They say when you die all the sitcom heroes of your youth are there waiting for you at the pearly gates. We don’t know if that’s true or not, but a couple hits of this potent indica-dominant strain should have you feeling warm and cozy, like you’re cuddling up on the Family Matters couch and Steve Urkel is locked out on the porch, unable to bring your high down. Purple Urkle has been a wildly-popular hybrid for more than two decades, largely because of it’s striking purple colored buds, fruity and grape-tinged flavor, and it’s powerfully-relaxing effects, which can make it an effective treatment for a variety of health conditions. But what makes this wildly-popular strain tick? Let’s take a look.
Table of contents
Table of contents
Lineage and general info
According to the Cannabis Pharmacy, purple strains like Purple Urkel “are nearly identical and are descended from the purple Afghan landrace varieties.”
The book states that Purple Urkle itself was first bred in the mid-90s in West Hollywood, and “became a mainstay cultivar in HIV/AIDS treatment.” The potency and tranquilizing qualities of this indica-dominant strain have made it a good option for treating nausea and discomfort, as well as insomnia, according to the book.
ILGM traces the origin of the strain back farther, to the 1980s, adding that its parentage can be traced to the strain Mendo Purps, from the Emerald Triangle marijuana growing region of northern California. Other sources trace it back specifically to the strain Grand Daddy Purple.
Whatever the specific genetics of the strain may be, it’s clear why it has purple in its name — because of the flavonoid anthocyanin, which some plants such as blueberries, raspberries, and black soybean produce to protect against UV radiation.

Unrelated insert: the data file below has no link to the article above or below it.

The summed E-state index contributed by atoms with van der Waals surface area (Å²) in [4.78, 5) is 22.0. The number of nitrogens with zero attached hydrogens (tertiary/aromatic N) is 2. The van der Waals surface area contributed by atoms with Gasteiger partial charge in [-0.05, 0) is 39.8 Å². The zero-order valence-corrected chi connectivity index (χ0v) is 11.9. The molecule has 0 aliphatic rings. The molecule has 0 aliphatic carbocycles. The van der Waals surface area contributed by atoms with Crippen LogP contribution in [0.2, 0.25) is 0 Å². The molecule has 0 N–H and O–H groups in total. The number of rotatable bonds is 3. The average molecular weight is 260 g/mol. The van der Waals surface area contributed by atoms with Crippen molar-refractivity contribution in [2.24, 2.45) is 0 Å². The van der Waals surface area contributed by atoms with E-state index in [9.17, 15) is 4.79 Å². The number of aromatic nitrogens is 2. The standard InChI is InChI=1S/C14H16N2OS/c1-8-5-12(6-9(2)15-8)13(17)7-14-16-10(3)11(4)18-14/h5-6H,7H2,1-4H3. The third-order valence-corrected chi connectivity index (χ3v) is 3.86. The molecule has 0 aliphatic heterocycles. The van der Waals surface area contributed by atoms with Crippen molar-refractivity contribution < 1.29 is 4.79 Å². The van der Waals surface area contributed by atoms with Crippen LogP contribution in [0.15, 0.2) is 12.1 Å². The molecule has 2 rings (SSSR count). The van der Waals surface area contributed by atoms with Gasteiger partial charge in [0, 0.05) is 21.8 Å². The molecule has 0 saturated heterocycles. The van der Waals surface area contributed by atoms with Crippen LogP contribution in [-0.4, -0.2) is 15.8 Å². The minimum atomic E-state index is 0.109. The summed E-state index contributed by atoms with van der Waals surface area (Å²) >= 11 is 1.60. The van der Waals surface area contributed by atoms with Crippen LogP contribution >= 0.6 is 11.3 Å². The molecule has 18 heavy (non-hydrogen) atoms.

Cannabinoids and terpenes in Purple Urkle
Cannabis varieties like Purple Urkle are often referred to as strains or cultivars, but in fact the most accurate term would be “chemovars.” Strain refers to bacteria and viruses, and cultivars is an abbreviation of “cultivated variety,” one that has been intentionally created or selected and maintained by cultivation.
But it’s virtually impossible to identify a cultivar’s effect (uplifting, sedating, etc) judging by botanical traits such as height, shape and color. A chemovar is a “chemical variety,” defined by its chemical profile. In short, this term uses levels of chemical markers such as cannabinoids and terpenes, to distinguish one cultivar from another.
Talking about the chemical profile of a given cannabis variety can be tricky. There’s no standard definition for any strain from a chemical perspective. In theory any grower can cultivate any strain of cannabis with any kind of chemical profile, and name it however they wish. So it’s difficult to definitively state the THC, CBD or CBG content of Purple Urkle.
For this report, we gathered Purple Urkle’s chemical profile from a variety of third party certificates of analysis, seed banks and marijuana websites such as Wikileaf, Leafly and ILGM.
The following numbers can give you an estimation of what you could expect to find in the Purple Urkle chemovar, but your best bet is always going to be looking for a certificate of analysis before you choose a cannabis product — this way you’ll know for sure what’s in it.